It says it is a depletion mode MOSFET. I am not that familiar with that type of part and wonder if that is really the part in the cruise control box. I haven't seen a symbol like the one on the schematic (no arrow). I would assume the four leads are Drain, Source, Gate and Body. A negative voltage on the gate with respect to the drain turns it off. Rick))

1986 911 Cab
1993 Chevy 3/4 Ton
1997 Club Car
"First off, thanks to James Mahaffey, a MB affectionato, we now have a description of a similar, although not identical VDO cruise circuit."

So, it's the schematic of the early Mercedes Benz cruise control, as the Porsche
cruise control uses 2 quad comparators, i.e. 8 comparators and figures 1-5 only
indicates 5 comparators. Thus, a questionable and incomplete schematic, right?
Have Fun
Systems Consulting
Automotive Electronics
Replace ALL of the Electrolytic Capacitors. They dry out from age & fail to hold the charge.
This will cause speed surges &/or failure to operate the CC at all.
If you are working on any VDO made C.C. (Mercedes, BMW, Porsche, etc) this applies to all 12-pin, pre 1981 & 14 pin, 1981-1993.
The 14 pin has two 10 mfd axial, two 2.2 mfd axial. one 22 mfd radial & two non polarized yellow .01 mfd.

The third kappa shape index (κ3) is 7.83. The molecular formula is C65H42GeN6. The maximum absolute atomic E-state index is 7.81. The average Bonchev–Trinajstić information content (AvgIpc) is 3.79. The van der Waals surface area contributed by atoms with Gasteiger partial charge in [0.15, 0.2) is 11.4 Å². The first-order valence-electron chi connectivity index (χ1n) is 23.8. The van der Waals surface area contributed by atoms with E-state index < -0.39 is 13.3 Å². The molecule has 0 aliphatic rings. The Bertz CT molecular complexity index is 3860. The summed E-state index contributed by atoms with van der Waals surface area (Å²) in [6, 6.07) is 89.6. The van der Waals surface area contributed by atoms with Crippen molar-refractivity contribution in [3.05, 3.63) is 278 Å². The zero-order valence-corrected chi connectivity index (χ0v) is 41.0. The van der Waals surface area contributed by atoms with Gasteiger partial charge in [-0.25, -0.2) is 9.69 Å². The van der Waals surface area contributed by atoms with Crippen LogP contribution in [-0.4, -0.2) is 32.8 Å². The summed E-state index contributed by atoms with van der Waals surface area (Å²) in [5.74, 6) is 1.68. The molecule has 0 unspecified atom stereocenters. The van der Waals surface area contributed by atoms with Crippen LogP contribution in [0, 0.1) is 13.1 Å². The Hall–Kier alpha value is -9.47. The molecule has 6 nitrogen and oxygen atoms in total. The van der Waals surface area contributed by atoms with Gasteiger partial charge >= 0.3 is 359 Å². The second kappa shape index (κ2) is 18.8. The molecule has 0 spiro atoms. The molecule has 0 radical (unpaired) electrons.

If parts are not at the local Radio Shack try
Search for capacitors on the Home Page left side. Good prices.
As far as I could tell there are only 2 electrolytic capacitors (2 x 47 F 63 V). I replaced those with Panasonic EEUFC1J470B.
However, this did not fix the cruise control (it is still surging).
What should I try next? I have read that replacing the two comparators LM2901N might fix the problem. What do you think?

I finally succeeded in repairing the Porsche cruise control, after replacing the two LM2901N quad voltage comparators; quite happy with it, even though for 12 years I have been convincing myself I don't really need a cruise control :-) .

Just want to add that I don't want to spoil anybody's business repairing cruise controls, if you are not used to soldering (unsoldering the 14 pin integrated circuits is the hardest) it might well be worth paying somebody some money to do it ... and anyway the person advertising on ebay (mentioned above) would only do repairs within the US.

I can safely say that I had at least 1 cold solder spot somewhere on the board (before I resoldered everything the cruise control did not work at all), and that at least 1 LM2901N was bad. I cannot say for sure that an elco was bad, because I replaced the elcos first and when I then tried the cruise control it behaved essentially like it did before, but from other posts it is quite clear that the elcos very likely go bad with time, so do replace them anyway, it is easy - much easier than the ICs - and they are cheap.

PS: Just comes to my mind I could test all the components I removed, but that really wouldn't add any more info, so I am going to throw them away untested :-)